His smile widens: “I planted the seed when they came in. I watered it and it grew.”
There are the stories — about one in 30 people, he estimates, has a story to tell about how the Salvation Army made a difference in their lives.
“This older guy,” Gray says, “his wife tells him to put money in the kettle any time he walks by one,” because the Salvation Army helped him when he was young and poor.
“The pregnant lady,” he remembers. “She was pregnant and didn’t have any money and they bought her a car.”
Vietnam vets tell him how the Salvation Army gave them long johns.
On this afternoon, Diana Johnson, 84, stops her shopping cart to look through her purse, then places money into the kettle.
“My husband is a World War II vet,” she says. “He said they were the best at taking care of the GIs.”
Right behind her is Tanya Kukral, 59, who donates every time she passes a kettle.
“My grandfather was on the front lines in World War I,” she says. “He said the Salvation Army was the only one who helped the infantrymen on the front lines. He said, `When you give, you give to the Salvation Army . . . ‘ My grandpa’s been dead for a long time, but his words stuck with me.”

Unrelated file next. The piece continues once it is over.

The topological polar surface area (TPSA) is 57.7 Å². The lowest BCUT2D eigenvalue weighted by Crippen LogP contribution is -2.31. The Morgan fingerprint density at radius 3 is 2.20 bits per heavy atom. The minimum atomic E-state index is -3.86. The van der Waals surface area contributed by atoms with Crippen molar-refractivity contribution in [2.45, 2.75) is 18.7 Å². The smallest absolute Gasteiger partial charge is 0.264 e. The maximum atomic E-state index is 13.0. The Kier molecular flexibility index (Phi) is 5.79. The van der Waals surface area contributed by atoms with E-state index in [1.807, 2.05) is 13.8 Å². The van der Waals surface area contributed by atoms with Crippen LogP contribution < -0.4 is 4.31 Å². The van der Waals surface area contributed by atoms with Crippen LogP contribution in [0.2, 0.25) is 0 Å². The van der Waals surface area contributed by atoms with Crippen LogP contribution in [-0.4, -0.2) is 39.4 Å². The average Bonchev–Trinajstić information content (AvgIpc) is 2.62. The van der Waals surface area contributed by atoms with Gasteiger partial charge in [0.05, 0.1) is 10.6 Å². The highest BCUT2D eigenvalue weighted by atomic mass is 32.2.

You see, Gray says. So many stories.
And then there’s the steady interaction with people Gray may never see again — it moves him to make sure these chance encounters are positive and sincere.
“It’s really small, but I could be the only person to tell that person Merry Christmas,” he says. “I might be the only one who asks `How are you?’ or says `Have a good day’ . . . It’s a really small thing, but it could go a long way with a certain person.”
And sometimes, the small thing happens to Gray.
“Seems like I see you here every day,” says John Beall, 72, as he walks toward Gray. “Can I get you something to drink at Starbucks?”
Gray smiles. “I’ll take a small Chai.”
When Beall returns, he shakes Gray’s hand. “Thank you,” he says.
Gray’s smile spreads wider.
One day, he hopes, his kettle will be the lucky recipient of an unexpectedly generous donation.
Like one of the gold coins worth thousands of dollars that have sporadically appeared in kettles across the country.
“I’ve been hoping for that this year,” Gray says.
Or like the $500,000 check an anonymous donor dropped in a kettle in Minnesota in late November.
“That’s got to be a world record,” he says.
But, until then, he’ll settle happily for the $150 check someone slipped into the kettle the day before. And, actually, any donation will do just fine.
His face glows: “I just got $20 in there.”
Nathan Gray flips the red bell back and forth. The tinkling drifts across the parking lot.
Everybody who hears it knows what it means.
Time to give the gift of the season: Goodwill to all.
Ann Macari Healey’s award-winning column about people, places and issues of everyday life appears every other week. She can be reached at firstname.lastname@example.org or 303-566-4109.